(by Nic White – ProPrint)
The death of printed guidebooks has been greatly exaggerated, with new research showing they are down but not out and still useful to many travellers.
A survey by Roy Morgan found that while the proportion of travellers who use guidebooks is down sharply in the past decade from 6.3 to 3.7 per cent, 12.1 per cent of those going overseas still use them.
The slide in popularity by international holidaymakers was only a third in the same period, down from 18.2 per cent, as people need more help in unfamiliar environments.
Roy Morgan account director Angela Smith says Australians whose last holiday took them to France, Italy and/or Britain were more likely to use guidebooks than people who went to Bali or New Zealand.
“Ever since the internet went mainstream, doomsayers have been predicting the death of the printed book, travel guides included,” she says.
“While the use of guidebooks is nowhere near as widespread as it once was, they still serve a purpose, with Aussies heading overseas markedly more likely to refer to them than those whose last trip was domestic.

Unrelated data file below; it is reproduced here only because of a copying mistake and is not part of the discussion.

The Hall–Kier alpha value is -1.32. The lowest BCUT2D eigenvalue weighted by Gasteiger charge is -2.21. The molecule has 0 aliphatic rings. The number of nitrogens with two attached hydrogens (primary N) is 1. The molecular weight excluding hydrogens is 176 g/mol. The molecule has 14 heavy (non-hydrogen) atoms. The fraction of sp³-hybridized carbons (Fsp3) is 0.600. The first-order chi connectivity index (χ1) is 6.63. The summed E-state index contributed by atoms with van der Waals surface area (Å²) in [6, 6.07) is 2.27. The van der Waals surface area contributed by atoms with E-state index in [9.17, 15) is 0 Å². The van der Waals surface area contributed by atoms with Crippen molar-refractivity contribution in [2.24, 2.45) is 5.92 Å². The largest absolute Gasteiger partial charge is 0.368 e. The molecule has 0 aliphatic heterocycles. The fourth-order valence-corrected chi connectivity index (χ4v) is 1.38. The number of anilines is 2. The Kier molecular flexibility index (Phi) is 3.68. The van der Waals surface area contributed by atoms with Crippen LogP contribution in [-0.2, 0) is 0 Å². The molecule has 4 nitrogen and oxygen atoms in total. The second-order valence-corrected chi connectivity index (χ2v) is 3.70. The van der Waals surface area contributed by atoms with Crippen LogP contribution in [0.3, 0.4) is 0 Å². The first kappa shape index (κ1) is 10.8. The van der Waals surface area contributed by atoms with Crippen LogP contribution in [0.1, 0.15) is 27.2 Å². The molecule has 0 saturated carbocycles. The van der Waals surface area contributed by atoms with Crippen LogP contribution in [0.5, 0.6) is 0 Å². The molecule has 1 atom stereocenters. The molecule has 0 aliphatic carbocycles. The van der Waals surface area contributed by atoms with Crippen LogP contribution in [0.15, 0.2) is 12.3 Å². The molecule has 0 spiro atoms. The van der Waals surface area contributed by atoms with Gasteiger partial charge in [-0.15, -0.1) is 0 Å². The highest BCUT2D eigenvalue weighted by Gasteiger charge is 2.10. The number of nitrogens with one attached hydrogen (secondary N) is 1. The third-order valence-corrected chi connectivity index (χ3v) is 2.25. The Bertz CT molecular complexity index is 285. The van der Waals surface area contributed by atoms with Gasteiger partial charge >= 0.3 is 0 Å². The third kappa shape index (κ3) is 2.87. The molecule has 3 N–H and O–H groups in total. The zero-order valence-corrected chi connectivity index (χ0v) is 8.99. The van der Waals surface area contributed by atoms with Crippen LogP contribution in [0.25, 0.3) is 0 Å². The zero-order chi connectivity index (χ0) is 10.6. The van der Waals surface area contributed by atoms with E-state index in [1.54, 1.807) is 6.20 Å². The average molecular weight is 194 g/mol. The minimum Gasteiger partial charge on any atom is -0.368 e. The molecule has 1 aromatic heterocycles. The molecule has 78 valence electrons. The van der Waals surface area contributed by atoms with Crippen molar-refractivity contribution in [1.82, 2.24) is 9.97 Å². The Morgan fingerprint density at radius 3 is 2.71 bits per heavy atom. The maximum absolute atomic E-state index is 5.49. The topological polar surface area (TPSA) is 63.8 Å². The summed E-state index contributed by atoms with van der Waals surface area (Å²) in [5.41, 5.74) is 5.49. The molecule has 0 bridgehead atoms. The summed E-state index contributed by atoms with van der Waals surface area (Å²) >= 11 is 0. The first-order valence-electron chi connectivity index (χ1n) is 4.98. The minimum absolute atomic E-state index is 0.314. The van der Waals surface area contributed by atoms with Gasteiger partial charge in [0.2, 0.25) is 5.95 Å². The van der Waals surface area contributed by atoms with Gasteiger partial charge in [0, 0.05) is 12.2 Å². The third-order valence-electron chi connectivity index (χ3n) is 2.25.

“This makes perfect sense: Australian destinations are generally more familiar and less challenging to negotiate than foreign destinations (particularly those where English is not the primary language).”
Guidebooks also remain popular among certain demographics, including solo travellers (19.3 per cent), travellers who read non-fiction books (17.8), people who took their holiday with a partner (16.2) and those aged between 50 and 64 (15.9).
Smith says knowing these demographics means publishers can better target the books to appeal to travellers who still use them.
“Publishers of guidebooks don’t need us to tell them that the size of their market has decreased dramatically over the last decade,” she says.
“However, with a detailed understanding of the kinds of people who still use/buy guidebooks, they are better placed to tailor their product to fulfil the needs of these individuals, providing a viable (and desirable) alternative to travel websites and blogs, and ensuring their future survival.”
Guidebooks still rank behind friends and relatives, travel agents, and the internet as the top sources of travel information.